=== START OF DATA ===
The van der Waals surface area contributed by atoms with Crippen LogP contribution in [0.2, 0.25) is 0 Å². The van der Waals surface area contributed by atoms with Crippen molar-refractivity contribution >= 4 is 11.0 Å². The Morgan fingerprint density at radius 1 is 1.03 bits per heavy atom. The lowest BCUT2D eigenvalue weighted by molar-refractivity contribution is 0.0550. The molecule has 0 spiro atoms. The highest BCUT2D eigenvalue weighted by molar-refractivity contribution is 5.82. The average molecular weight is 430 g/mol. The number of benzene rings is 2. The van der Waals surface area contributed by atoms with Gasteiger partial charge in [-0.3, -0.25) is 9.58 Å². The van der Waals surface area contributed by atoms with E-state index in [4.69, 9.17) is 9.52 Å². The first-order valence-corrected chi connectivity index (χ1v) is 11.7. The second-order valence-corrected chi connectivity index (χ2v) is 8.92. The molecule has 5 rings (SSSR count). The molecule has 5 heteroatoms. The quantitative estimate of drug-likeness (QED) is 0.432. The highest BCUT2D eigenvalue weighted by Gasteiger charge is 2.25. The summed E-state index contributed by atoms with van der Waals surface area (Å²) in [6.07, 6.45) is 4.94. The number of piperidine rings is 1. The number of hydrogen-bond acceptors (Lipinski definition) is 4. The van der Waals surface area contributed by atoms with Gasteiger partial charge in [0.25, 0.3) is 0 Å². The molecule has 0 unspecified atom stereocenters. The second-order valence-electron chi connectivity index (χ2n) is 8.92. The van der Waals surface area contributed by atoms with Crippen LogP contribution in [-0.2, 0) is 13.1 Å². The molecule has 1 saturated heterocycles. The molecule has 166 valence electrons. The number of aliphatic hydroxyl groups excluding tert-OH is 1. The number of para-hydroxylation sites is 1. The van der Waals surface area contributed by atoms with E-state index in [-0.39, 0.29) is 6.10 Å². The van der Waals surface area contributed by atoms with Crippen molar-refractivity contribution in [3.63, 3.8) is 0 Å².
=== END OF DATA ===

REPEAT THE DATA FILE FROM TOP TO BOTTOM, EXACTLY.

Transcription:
The van der Waals surface area contributed by atoms with Crippen LogP contribution in [0.2, 0.25) is 0 Å². The van der Waals surface area contributed by atoms with Crippen molar-refractivity contribution >= 4 is 11.0 Å². The Morgan fingerprint density at radius 1 is 1.03 bits per heavy atom. The lowest BCUT2D eigenvalue weighted by molar-refractivity contribution is 0.0550. The molecule has 0 spiro atoms. The highest BCUT2D eigenvalue weighted by molar-refractivity contribution is 5.82. The average molecular weight is 430 g/mol. The number of benzene rings is 2. The van der Waals surface area contributed by atoms with Gasteiger partial charge in [-0.3, -0.25) is 9.58 Å². The van der Waals surface area contributed by atoms with E-state index in [4.69, 9.17) is 9.52 Å². The first-order valence-corrected chi connectivity index (χ1v) is 11.7. The second-order valence-corrected chi connectivity index (χ2v) is 8.92. The molecule has 5 rings (SSSR count). The molecule has 5 heteroatoms. The quantitative estimate of drug-likeness (QED) is 0.432. The highest BCUT2D eigenvalue weighted by Gasteiger charge is 2.25. The summed E-state index contributed by atoms with van der Waals surface area (Å²) in [6.07, 6.45) is 4.94. The number of piperidine rings is 1. The number of hydrogen-bond acceptors (Lipinski definition) is 4. The van der Waals surface area contributed by atoms with Gasteiger partial charge in [0.25, 0.3) is 0 Å². The molecule has 0 unspecified atom stereocenters. The second-order valence-electron chi connectivity index (χ2n) is 8.92. The van der Waals surface area contributed by atoms with Crippen LogP contribution in [-0.2, 0) is 13.1 Å². The molecule has 1 saturated heterocycles. The molecule has 166 valence electrons. The number of aliphatic hydroxyl groups excluding tert-OH is 1. The number of para-hydroxylation sites is 1. The van der Waals surface area contributed by atoms with E-state index in [-0.39, 0.29) is 6.10 Å². The van der Waals surface area contributed by atoms with Crippen molar-refractivity contribution in [3.63, 3.8) is 0 Å².